Music and architecture both establish a rhythm; a pace is needed to keep order
It was one of those days when everything went wrong. I threw myself on the bed and mindlessly scrolled through my phone. I stumbled into a video that had the most captivating song. I googled a part of the lyrics and listened to it about 15 times. That one song, those few vibrations, found a way to travel through and sneak into my little eardrums. Somehow my brain interpreted those signals as a happy emotional outlet, and my whole mood changed, my mental state reshaped. Music, at those moments, almost occupied a space of its own in my consciousness.
A spectacular song never fails to hook us in with a haunting sonic aspect that poses as an acoustic landmark. Similarly, architectural monuments are called landmarks because they are distinctive and defined in specific ways that hook us; very triangular like the Louvre, tall and pointy like Burj Dubai, or having a series of arches like Sydney’s Opera House. Visual and aural landmarks are easy to re-gain mentally, as they constantly find their way back into our minds.
Music follows a pattern of notes. Meanwhile, architecture follows a pattern of volumetric shapes. Thus, music and architecture both establish a rhythm; a pace is needed to keep order.
One can’t place the bedroom right at the entrance door or put the main bathroom in a garage.
A particular sequence and rhythm (a functional diagram in architecture) hold a house together. But as there are repetitive forms in a plan or a facade, there are repetitive beats in a song. A song is made out of a chord progression. That is why architecture and music, if unmelodious and incongruent, can be unpleasant sensory experiences.
Music moves people passively as they listen, while people move into architecture actively to experience it visually. Music shapes a sonic experience, while designers shape a spatial experience. In return, music and architecture stir our emotions.
Architect Steven Holl puts a nice formula to explain music and architecture. He believes that Music = Material x Sound /Time, whereas Architecture = Material x Light /Space.
Music arranges sound in time, whereas architecture arranges building components in space. When architecture uses various materials such as timber or basalt, the texture appears in music as the range of instruments and sounds. When architecture gets executed on a piece of land, a song is executed as a live performance on stage (or on Spotify’s online stage).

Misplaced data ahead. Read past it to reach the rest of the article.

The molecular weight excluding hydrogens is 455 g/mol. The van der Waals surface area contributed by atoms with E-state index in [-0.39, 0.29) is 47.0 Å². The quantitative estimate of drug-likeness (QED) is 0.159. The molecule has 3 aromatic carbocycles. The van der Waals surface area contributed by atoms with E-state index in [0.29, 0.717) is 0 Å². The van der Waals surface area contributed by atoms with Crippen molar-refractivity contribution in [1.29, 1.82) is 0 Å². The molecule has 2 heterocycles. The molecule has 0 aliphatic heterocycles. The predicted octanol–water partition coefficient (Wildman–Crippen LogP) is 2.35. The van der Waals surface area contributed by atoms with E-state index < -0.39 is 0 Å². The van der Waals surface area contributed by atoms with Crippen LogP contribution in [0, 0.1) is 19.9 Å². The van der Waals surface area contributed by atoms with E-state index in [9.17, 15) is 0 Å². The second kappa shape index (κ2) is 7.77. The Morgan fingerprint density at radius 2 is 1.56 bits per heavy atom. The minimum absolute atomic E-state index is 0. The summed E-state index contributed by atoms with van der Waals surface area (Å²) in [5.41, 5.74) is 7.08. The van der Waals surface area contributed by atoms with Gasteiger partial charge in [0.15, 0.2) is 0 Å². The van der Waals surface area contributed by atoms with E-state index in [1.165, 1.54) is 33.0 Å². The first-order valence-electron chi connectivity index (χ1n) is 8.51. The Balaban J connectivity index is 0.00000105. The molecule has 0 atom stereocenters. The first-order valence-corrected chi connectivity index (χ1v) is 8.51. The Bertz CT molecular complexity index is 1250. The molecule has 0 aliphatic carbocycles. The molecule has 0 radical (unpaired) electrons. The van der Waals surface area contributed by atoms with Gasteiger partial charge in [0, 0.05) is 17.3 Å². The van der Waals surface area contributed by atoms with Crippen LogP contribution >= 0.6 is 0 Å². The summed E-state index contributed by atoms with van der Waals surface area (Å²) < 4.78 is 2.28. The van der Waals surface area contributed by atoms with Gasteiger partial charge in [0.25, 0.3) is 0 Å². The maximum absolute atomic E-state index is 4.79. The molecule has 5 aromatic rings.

Frank Lloyd Wright also had his say on music. He revealed that: “It is perfectly true that music and architecture flower from the same stem...My father...taught me to see a great symphony as an edifice, an edifice of sound.”
Nonetheless, an astonishing thing about music is that it somehow diverges from the other arts in the sense that it isn’t much imitative of nature. One may see cats or dogs, for instance, eating and taking shelter, but not so much composing melodies and beats.
Music is more like liquid architecture. Whether on a piano key or a guitar string, sound vibrations vary from low to high pitch sounds (slow to faster beats). Similarly, in architecture, volumetric shapes and structures involve variations, from those most protruding to those further from the observer. They create this element of layering and depth between “pitches.” The difference is that in architecture, the orchestra is frozen and solid.
That song that I listened to made me land a foot on the floor and get up. As usual, I decided to go to a nearby café and grab a snack. It was a very well-lit café with lots of bookshelves. It felt calm, and the music was so as well, almost aligned with how the interior felt. I realized that music and spaces could help sustain each other at times and “play” at the same frequency. I could even affirm that the music in that café matched the green color of the plants in the inner garden that it had. It felt like the music was green! In the same way, I would associate rock music with red, gothic music with black, and pop music with lively colors.
Music and architecture have attitudes as well. A song or a building, generally speaking, can make you feel good (Happy by Pharrell Williams/ a simple house in Venice), sad (Endless Love by Jackie Chan & Kim Hee Seon/ People's Park Complex by Design Partnership), angry (The Search by NF / Luma Arles Tower by Frank Gehry), or nostalgic (Omoide by Tsunekichi Suzuki / Nakagin Capsule Tower by Kisho Kurokawa).
Sometimes a pause in a song acts as its most significant part! Similarly, in architectural composition, after moving through a set of heavy volumes, one may find themselves relaxed, almost set free, in an empty space; light, void, and absent, releasing the tension of prior 3D volumes and the overall presence of matter.
I love how everything appears to be connected once we take the time to look at it from an objective angle. Conditions of rhythm and space in architecture are equivalent to those in music. Nevertheless, music is more spontaneous and impulsive, so architects and designers can learn a great deal from its brash parades.